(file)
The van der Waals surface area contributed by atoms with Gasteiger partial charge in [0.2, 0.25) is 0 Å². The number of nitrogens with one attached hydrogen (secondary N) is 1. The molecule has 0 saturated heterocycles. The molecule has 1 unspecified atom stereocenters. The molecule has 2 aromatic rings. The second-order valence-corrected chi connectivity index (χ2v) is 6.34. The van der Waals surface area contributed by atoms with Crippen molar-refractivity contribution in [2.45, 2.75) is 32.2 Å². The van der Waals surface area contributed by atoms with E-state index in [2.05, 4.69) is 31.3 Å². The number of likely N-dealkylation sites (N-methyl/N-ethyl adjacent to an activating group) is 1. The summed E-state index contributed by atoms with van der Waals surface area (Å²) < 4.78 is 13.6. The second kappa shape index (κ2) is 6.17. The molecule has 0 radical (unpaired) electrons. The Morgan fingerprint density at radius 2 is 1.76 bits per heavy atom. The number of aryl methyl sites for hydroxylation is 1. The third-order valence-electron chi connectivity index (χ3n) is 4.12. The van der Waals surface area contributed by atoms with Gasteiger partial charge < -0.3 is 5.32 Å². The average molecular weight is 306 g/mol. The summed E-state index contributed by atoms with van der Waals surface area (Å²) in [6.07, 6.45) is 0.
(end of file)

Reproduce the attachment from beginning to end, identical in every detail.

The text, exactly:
The van der Waals surface area contributed by atoms with Gasteiger partial charge in [0.2, 0.25) is 0 Å². The number of nitrogens with one attached hydrogen (secondary N) is 1. The molecule has 0 saturated heterocycles. The molecule has 1 unspecified atom stereocenters. The molecule has 2 aromatic rings. The second-order valence-corrected chi connectivity index (χ2v) is 6.34. The van der Waals surface area contributed by atoms with Crippen molar-refractivity contribution in [2.45, 2.75) is 32.2 Å². The van der Waals surface area contributed by atoms with E-state index in [2.05, 4.69) is 31.3 Å². The number of likely N-dealkylation sites (N-methyl/N-ethyl adjacent to an activating group) is 1. The summed E-state index contributed by atoms with van der Waals surface area (Å²) < 4.78 is 13.6. The second kappa shape index (κ2) is 6.17. The molecule has 0 radical (unpaired) electrons. The Morgan fingerprint density at radius 2 is 1.76 bits per heavy atom. The number of aryl methyl sites for hydroxylation is 1. The third-order valence-electron chi connectivity index (χ3n) is 4.12. The van der Waals surface area contributed by atoms with Gasteiger partial charge < -0.3 is 5.32 Å². The average molecular weight is 306 g/mol. The summed E-state index contributed by atoms with van der Waals surface area (Å²) in [6.07, 6.45) is 0.